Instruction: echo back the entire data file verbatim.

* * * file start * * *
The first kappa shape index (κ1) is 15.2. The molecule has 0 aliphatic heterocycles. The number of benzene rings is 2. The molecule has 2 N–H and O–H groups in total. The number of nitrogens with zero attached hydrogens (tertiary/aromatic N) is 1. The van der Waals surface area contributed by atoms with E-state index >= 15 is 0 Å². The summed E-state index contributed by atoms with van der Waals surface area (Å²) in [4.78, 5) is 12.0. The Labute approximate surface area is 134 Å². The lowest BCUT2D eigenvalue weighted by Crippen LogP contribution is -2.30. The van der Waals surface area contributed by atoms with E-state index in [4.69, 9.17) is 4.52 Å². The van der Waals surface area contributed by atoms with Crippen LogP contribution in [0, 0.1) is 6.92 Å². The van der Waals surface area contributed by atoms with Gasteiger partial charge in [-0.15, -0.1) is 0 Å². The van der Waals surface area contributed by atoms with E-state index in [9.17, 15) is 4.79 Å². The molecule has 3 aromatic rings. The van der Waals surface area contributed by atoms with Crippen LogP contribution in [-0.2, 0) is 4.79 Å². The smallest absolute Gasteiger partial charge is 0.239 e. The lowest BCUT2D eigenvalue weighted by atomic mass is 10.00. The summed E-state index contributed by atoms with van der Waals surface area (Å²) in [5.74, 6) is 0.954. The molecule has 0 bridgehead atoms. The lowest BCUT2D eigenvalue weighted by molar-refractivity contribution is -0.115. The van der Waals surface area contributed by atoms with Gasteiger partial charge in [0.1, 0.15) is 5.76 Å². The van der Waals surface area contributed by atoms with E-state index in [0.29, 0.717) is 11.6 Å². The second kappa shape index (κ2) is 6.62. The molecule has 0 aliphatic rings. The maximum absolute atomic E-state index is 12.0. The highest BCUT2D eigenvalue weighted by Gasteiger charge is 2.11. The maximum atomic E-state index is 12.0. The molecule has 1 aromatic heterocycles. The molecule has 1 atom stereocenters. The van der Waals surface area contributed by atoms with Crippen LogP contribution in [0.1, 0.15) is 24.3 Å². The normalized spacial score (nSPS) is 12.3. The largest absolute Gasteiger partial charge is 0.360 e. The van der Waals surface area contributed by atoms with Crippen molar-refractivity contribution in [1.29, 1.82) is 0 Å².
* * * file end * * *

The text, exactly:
The first kappa shape index (κ1) is 15.2. The molecule has 0 aliphatic heterocycles. The number of benzene rings is 2. The molecule has 2 N–H and O–H groups in total. The number of nitrogens with zero attached hydrogens (tertiary/aromatic N) is 1. The van der Waals surface area contributed by atoms with E-state index >= 15 is 0 Å². The summed E-state index contributed by atoms with van der Waals surface area (Å²) in [4.78, 5) is 12.0. The Labute approximate surface area is 134 Å². The lowest BCUT2D eigenvalue weighted by Crippen LogP contribution is -2.30. The van der Waals surface area contributed by atoms with E-state index in [4.69, 9.17) is 4.52 Å². The van der Waals surface area contributed by atoms with Crippen LogP contribution in [0, 0.1) is 6.92 Å². The van der Waals surface area contributed by atoms with Gasteiger partial charge in [-0.15, -0.1) is 0 Å². The van der Waals surface area contributed by atoms with E-state index in [9.17, 15) is 4.79 Å². The molecule has 3 aromatic rings. The van der Waals surface area contributed by atoms with Crippen LogP contribution in [-0.2, 0) is 4.79 Å². The smallest absolute Gasteiger partial charge is 0.239 e. The lowest BCUT2D eigenvalue weighted by atomic mass is 10.00. The summed E-state index contributed by atoms with van der Waals surface area (Å²) in [5.74, 6) is 0.954. The molecule has 0 bridgehead atoms. The lowest BCUT2D eigenvalue weighted by molar-refractivity contribution is -0.115. The van der Waals surface area contributed by atoms with Gasteiger partial charge in [0.1, 0.15) is 5.76 Å². The van der Waals surface area contributed by atoms with E-state index in [0.29, 0.717) is 11.6 Å². The second kappa shape index (κ2) is 6.62. The molecule has 0 aliphatic rings. The maximum absolute atomic E-state index is 12.0. The highest BCUT2D eigenvalue weighted by Gasteiger charge is 2.11. The maximum atomic E-state index is 12.0. The molecule has 1 aromatic heterocycles. The molecule has 1 atom stereocenters. The van der Waals surface area contributed by atoms with Crippen LogP contribution in [0.1, 0.15) is 24.3 Å². The normalized spacial score (nSPS) is 12.3. The largest absolute Gasteiger partial charge is 0.360 e. The van der Waals surface area contributed by atoms with Crippen molar-refractivity contribution in [1.29, 1.82) is 0 Å².